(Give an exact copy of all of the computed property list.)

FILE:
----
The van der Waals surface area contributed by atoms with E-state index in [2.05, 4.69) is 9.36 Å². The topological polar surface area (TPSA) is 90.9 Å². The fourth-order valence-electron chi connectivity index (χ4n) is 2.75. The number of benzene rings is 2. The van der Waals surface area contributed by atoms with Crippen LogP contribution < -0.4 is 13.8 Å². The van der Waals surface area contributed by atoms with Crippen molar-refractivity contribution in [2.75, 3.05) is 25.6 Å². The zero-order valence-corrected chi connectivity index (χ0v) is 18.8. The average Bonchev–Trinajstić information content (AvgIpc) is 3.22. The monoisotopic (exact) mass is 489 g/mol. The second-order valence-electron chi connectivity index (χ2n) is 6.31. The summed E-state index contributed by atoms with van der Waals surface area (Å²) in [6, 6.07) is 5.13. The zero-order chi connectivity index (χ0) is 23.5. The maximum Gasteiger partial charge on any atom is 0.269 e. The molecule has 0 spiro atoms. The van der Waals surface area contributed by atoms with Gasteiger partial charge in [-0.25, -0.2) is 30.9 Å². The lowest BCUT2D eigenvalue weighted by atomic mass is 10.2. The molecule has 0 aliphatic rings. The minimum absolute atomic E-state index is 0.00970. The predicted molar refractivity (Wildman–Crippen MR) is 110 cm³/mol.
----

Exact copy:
The van der Waals surface area contributed by atoms with E-state index in [2.05, 4.69) is 9.36 Å². The topological polar surface area (TPSA) is 90.9 Å². The fourth-order valence-electron chi connectivity index (χ4n) is 2.75. The number of benzene rings is 2. The van der Waals surface area contributed by atoms with Crippen LogP contribution < -0.4 is 13.8 Å². The van der Waals surface area contributed by atoms with Crippen molar-refractivity contribution in [2.75, 3.05) is 25.6 Å². The zero-order valence-corrected chi connectivity index (χ0v) is 18.8. The average Bonchev–Trinajstić information content (AvgIpc) is 3.22. The monoisotopic (exact) mass is 489 g/mol. The second-order valence-electron chi connectivity index (χ2n) is 6.31. The summed E-state index contributed by atoms with van der Waals surface area (Å²) in [6, 6.07) is 5.13. The zero-order chi connectivity index (χ0) is 23.5. The maximum Gasteiger partial charge on any atom is 0.269 e. The molecule has 0 spiro atoms. The van der Waals surface area contributed by atoms with Gasteiger partial charge in [-0.25, -0.2) is 30.9 Å². The lowest BCUT2D eigenvalue weighted by atomic mass is 10.2. The molecule has 0 aliphatic rings. The minimum absolute atomic E-state index is 0.00970. The predicted molar refractivity (Wildman–Crippen MR) is 110 cm³/mol.